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Business case on innovative resilience-enhancing technologies and practices in African-grown staple grains and horticultural products in cross-border markets of IGAD Cluster 1 (Karamoja Cluster)


The main farming systems in Karamoja Cluster incorporate mixed farming; agro-pastoral farming; highland perennial farming; highland mixed farming and pastoral farming; fish-based farming; irrigated farming; sparse arid pastoralism and oases farming and urban and peri-urban farming systems. In terms of increasing income and resilience at household and community levels, there are arguments that pastoral and agro-pastoral livelihoods are more viable in Karamoja than crop farming even in bad years. In fact, a 2014 FAO household economy baseline assessment on livelihood profiles in the Karamoja region of Uganda (in the Southeastern Maize Cattle Zone and Amudat district specifically), indicated households that rely on livestock as a major livelihood were found to have coped better to the effects of dry spells experienced than those that relied predominantly on crop production.

These arguments perhaps explain, why for a long time, crop production has been considered unviable in the Cluster owing to ecological and social-cultural reasons. But today, there is evidence that where the right conditions prevail, farmers (of which 60-80 percent are smallholders) have benefited from crop agriculture via a range of farming technologies. Maize, sorghum, and teff, sesame, sunflower, sugarcane, mangoes, oranges are the main food and cash crops.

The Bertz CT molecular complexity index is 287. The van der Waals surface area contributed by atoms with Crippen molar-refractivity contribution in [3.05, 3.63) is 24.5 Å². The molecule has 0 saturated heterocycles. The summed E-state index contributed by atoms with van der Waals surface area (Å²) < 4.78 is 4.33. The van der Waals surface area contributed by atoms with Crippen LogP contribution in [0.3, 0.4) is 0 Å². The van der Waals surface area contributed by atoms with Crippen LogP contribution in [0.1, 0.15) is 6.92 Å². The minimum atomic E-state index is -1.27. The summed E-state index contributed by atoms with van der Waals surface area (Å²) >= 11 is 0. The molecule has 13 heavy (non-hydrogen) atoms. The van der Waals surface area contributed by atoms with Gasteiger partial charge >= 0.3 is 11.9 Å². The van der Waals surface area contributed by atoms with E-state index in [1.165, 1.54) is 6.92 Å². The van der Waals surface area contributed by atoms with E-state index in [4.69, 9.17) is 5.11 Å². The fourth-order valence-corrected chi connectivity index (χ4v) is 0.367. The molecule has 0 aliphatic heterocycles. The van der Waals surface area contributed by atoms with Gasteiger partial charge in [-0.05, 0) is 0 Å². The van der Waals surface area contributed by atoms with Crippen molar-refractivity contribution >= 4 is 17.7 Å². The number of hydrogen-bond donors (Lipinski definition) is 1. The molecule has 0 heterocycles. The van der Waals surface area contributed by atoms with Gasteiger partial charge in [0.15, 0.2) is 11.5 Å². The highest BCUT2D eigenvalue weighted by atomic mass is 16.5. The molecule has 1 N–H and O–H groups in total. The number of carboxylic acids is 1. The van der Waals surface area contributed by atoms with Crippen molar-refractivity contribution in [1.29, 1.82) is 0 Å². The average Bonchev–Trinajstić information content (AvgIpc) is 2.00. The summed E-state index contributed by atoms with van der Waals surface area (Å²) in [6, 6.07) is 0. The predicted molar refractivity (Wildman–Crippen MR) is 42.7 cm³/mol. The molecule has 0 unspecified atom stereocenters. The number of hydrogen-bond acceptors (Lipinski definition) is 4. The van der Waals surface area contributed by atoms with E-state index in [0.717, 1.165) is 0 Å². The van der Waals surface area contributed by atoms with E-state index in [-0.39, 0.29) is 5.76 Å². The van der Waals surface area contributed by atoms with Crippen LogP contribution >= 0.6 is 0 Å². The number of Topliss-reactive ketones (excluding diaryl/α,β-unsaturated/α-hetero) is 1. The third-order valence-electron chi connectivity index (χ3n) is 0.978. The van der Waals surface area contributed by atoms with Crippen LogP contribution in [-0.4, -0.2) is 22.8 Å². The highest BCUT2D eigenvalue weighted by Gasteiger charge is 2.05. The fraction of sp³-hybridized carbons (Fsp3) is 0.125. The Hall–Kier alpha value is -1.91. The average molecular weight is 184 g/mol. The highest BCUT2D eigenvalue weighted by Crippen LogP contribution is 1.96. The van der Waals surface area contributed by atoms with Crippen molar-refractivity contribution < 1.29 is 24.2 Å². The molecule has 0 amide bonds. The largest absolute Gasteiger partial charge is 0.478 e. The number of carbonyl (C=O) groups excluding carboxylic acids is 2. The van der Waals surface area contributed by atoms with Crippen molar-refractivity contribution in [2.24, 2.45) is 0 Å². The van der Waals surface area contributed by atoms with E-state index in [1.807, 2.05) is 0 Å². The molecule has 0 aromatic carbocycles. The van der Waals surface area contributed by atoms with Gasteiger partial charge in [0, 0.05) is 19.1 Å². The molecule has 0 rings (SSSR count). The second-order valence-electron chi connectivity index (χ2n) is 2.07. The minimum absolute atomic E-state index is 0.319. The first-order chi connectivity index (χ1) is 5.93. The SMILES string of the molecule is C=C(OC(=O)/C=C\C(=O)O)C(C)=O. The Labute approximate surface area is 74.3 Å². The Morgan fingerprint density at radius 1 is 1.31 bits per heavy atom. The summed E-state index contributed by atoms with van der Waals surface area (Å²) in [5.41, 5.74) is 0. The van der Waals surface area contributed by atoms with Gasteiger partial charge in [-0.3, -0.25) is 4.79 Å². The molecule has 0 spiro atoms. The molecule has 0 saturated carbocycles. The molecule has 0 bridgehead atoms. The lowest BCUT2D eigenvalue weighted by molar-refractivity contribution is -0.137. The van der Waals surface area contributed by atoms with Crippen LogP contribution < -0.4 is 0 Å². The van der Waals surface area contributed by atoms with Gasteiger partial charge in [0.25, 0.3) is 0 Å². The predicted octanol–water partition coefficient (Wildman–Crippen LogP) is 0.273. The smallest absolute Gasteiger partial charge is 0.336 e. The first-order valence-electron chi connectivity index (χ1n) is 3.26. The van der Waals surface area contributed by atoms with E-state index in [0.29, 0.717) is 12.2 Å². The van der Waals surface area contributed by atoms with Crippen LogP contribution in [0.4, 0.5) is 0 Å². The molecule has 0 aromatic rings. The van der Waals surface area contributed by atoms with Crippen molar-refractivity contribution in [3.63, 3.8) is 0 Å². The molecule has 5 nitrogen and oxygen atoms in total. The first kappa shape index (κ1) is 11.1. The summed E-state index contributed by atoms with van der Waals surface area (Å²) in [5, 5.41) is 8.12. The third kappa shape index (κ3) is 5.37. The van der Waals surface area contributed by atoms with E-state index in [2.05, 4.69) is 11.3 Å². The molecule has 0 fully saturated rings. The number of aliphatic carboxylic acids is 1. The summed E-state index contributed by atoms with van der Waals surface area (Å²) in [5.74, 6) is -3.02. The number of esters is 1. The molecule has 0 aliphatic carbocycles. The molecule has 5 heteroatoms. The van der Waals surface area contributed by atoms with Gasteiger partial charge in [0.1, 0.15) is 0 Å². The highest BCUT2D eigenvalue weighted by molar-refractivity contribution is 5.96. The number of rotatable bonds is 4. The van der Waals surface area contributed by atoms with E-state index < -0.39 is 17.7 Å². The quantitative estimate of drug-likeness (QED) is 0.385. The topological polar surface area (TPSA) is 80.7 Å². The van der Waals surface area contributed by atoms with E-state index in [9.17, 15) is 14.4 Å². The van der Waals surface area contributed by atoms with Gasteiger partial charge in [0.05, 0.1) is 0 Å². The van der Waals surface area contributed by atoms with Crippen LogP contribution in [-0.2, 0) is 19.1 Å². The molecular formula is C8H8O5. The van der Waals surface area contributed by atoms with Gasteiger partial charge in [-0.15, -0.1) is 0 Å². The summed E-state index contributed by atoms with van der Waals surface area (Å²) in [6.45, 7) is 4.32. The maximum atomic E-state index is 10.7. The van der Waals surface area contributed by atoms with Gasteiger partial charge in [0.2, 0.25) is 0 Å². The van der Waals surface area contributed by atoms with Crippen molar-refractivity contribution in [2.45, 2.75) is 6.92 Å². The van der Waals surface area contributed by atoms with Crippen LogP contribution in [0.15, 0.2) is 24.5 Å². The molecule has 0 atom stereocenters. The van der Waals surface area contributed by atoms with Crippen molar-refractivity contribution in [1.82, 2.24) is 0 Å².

Owing to interventions of government and development organisations to promote food and nutrition security, grain production and trade has increased in the last 10 years. However, these gains have been eroded by the rapidly snowballing population in areas of production, changing consumption patterns, and augmented regional and international demand. Grain trade liberalisation has increased intraregional trade flows; while increased local and regional demand in grains has reinvigorated large-scale production of key grains including maize, beans and sorghum.

This factsheet makes a business case for investing in trade of African-grown staple grains and horticultural products in cross-border markets of IGAD Cluster 1 (Karamoja Cluster). The findings are a result of observations, consultative meetings and key informant interviews, focused group discussions as well as field observations conducted in Karamoja Cluster (Karamoja region in Uganda, Turkana and West Pokot counties in Kenya) and from secondary data about South Omo in Ethiopia. They indicate that farmers are applying a number of technologies at both production and productivity; and post-harvest management and commercialisation levels, which can be scaled up for impact.

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